Weekly digest: VeriXiv, Jisc transitional agreements and open science for ECRs

Sophie Nobes

This week, we learn about a new preprint platform launched by the Bill & Melinda Gates Foundation and F1000, and we read about Jisc’s review of transitional agreements in the UK. We also read about a collaboration between PLOS and Eurodoc aiming to increase awareness of open science among ECRs. Finally, we consider the implications of the Bill & Melinda Gates Foundation policy refresh and signpost a webinar exploring how publishers maintain research integrity.

VeriXiv: a new preprint platform via Taylor & Francis | 4-minute read

The Bill & Melinda Gates Foundation and F1000 have announced the launch of VeriXiv, a new preprint server. The platform will support researchers in complying with the foundation’s refreshed open access (OA) policy, which will require all their funded research to be made available as a preprint from January 2025. VeriXiv will conduct rigorous pre-publication checks to support research integrity and transparency. The server will be open to submissions from August 2024.a

Jisc review of transitional agreements via The Scholarly Kitchen | 12-minute read

Ten years after signing its inaugural transitional agreement, Jisc has marked this milestone by undertaking a review of transitional agreements in the UK. The review found that transitional agreements – also known as transformative agreements – have helped the UK transition to OA faster than the global rate but suggested that they may limit innovation in scholarly publishing. In this article, Alison Mudditt (CEO of PLOS) explores the Jisc report as a case study of the successes and limitations of transitional agreements.a 

Open science for ECRs via PLOS Blogs | 2-minute read

PLOS and the European Council of Doctoral Candidates and Junior Researchers (Eurodoc) have announced a strategic partnership to increase awareness of open science and its principles and implementation. It is hoped that the partnership will increase the adoption of open science while serving the needs of early career researchers (ECRs). More details about the partnership can be found here.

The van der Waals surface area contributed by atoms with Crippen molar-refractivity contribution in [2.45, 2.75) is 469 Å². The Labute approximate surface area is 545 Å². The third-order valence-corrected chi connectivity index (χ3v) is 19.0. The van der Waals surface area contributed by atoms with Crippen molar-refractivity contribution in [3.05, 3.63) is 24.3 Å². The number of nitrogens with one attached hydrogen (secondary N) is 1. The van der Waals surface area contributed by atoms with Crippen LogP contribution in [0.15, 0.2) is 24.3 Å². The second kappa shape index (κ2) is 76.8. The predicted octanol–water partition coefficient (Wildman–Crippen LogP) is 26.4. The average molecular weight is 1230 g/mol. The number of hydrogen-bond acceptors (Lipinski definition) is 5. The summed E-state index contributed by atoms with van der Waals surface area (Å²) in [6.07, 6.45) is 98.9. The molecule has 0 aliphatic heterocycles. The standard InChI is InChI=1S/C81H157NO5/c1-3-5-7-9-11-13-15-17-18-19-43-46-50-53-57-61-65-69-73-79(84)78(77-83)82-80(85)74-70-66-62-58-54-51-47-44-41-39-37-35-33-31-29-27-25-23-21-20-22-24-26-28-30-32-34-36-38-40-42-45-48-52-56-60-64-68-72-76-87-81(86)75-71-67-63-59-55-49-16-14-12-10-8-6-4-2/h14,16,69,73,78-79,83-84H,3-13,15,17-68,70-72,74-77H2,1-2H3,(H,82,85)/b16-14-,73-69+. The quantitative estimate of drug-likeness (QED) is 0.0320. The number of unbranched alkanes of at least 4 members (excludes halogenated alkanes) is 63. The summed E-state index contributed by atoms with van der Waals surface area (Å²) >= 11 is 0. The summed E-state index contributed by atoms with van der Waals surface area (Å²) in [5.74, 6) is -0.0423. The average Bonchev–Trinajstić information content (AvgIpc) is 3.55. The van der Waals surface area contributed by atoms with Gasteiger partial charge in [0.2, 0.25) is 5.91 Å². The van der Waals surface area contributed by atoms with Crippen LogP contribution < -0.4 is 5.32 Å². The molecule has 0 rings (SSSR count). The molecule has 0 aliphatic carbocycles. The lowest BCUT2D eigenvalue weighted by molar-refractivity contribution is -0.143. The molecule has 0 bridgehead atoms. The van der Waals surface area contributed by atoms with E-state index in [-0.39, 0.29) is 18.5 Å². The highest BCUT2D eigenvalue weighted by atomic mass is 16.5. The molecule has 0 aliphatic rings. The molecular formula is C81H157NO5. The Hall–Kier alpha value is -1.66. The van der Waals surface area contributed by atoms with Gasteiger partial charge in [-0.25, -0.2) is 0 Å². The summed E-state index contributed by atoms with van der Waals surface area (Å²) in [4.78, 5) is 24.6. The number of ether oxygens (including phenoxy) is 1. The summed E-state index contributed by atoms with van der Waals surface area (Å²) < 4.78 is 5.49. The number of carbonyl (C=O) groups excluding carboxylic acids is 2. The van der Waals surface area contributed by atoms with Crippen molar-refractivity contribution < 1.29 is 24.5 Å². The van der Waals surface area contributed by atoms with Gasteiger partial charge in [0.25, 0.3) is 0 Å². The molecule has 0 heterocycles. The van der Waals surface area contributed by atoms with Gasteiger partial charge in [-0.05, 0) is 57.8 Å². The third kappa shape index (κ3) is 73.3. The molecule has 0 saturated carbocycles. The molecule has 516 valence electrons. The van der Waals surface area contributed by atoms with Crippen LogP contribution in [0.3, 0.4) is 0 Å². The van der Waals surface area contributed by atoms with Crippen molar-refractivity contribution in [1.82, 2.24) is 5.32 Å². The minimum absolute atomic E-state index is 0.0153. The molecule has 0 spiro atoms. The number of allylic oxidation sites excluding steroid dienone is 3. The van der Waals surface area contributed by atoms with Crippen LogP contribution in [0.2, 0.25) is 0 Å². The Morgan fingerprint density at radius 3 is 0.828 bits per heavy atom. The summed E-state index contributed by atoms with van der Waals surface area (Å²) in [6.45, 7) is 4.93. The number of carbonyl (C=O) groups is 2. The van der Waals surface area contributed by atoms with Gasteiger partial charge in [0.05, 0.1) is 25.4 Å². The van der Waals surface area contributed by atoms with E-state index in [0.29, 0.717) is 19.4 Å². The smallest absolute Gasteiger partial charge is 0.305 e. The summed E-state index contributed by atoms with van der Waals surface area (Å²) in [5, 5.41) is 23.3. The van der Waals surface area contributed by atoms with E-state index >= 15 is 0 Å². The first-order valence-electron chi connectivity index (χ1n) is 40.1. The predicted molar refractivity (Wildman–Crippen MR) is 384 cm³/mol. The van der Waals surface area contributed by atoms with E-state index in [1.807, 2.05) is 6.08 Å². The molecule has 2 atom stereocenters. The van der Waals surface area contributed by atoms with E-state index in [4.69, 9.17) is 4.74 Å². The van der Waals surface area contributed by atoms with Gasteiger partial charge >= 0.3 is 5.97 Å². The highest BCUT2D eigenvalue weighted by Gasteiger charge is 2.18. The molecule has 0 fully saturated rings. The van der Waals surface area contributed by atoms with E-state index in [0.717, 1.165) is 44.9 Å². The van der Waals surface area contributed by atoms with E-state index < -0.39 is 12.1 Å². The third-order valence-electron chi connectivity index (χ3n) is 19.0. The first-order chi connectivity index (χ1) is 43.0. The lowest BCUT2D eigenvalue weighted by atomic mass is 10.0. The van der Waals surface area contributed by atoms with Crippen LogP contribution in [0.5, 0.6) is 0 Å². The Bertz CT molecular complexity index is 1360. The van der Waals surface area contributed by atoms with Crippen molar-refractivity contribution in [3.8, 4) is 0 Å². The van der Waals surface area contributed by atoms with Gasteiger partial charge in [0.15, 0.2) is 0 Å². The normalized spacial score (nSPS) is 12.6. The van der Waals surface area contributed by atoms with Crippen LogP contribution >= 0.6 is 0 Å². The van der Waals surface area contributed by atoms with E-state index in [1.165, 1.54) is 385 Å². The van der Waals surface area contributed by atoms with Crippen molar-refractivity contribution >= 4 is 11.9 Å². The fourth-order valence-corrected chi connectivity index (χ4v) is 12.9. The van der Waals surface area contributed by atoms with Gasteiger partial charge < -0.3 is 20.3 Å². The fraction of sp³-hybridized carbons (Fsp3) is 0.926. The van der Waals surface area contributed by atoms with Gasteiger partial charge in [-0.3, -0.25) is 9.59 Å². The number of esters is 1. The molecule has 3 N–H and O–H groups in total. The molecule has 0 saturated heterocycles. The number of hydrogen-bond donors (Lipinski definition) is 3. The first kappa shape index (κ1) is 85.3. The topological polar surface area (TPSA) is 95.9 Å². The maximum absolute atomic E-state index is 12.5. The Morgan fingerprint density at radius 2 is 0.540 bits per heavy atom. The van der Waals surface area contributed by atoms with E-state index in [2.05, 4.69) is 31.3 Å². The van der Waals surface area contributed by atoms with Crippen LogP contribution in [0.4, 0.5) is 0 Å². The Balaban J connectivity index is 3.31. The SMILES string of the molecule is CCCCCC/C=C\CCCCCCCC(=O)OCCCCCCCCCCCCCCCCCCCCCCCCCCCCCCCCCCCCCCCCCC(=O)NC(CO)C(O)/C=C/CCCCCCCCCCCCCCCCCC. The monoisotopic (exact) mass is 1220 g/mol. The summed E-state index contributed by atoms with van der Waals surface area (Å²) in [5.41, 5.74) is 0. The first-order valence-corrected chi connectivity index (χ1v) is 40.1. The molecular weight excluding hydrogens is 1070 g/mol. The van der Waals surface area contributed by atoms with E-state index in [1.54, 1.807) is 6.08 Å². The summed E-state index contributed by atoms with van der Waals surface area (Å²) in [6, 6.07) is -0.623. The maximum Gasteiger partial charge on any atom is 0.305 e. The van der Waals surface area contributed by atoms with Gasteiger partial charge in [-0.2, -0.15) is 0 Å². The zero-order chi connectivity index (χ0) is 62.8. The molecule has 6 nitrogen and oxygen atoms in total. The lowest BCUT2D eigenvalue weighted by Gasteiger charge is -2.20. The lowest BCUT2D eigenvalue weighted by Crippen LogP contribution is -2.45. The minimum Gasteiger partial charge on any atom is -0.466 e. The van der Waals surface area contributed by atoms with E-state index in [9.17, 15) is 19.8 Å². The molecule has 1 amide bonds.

The future of preprints and peer review  via London School of Economics Impact Blog | 6-minute read

From 1 January 2025, the Bill & Melinda Gates Foundation will end support for article processing charges and will require authors to deposit their research outputs as preprints. In this article, Richard Sever (Co-founder of bioRxiv and medRxiv, and Assistant Director of Cold Spring Harbor Laboratory Press) considers the implications of the foundation’s updated policy for the uptake of preprints and the future of peer review.

Webinar: ensuring research integrity in scholarly publishing via Society for Scholarly Publishing

How do publishers maintain research integrity in the publishing workflow? Join Lisa Janicke Hinchliffe (Professor at University of Illinois Urbana-Champaign), Kim Eggleton (Head of Peer Review & Research Integrity at IOP Publishing), Yael Fitzpatrick (Editorial Ethics Manager at Proceedings of the National Academy of Sciences), Adya Misra (Senior Research Integrity and Inclusion Manager at Sage) and Amanda Sulicz (Publishing Ethics Specialist at the Institute of Electrical and Electronics Engineers) on 17 April to find out. A Society for Scholarly Publishing account is required for registration to this paid webinar.

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aPaige – a generative AI tool created by Oxford PharmaGenesis – was used to create an early draft of this summary. Paige uses OpenAI’s GPT Large Language Models, securely and privately accessed from within Microsoft’s Azure platform. The AI-generated output was reviewed, modified or rewritten, and checked for accuracy by at least one member of the Open Pharma team. The news pieces included in the weekly digest are curated by the Open Pharma team without the use of AI.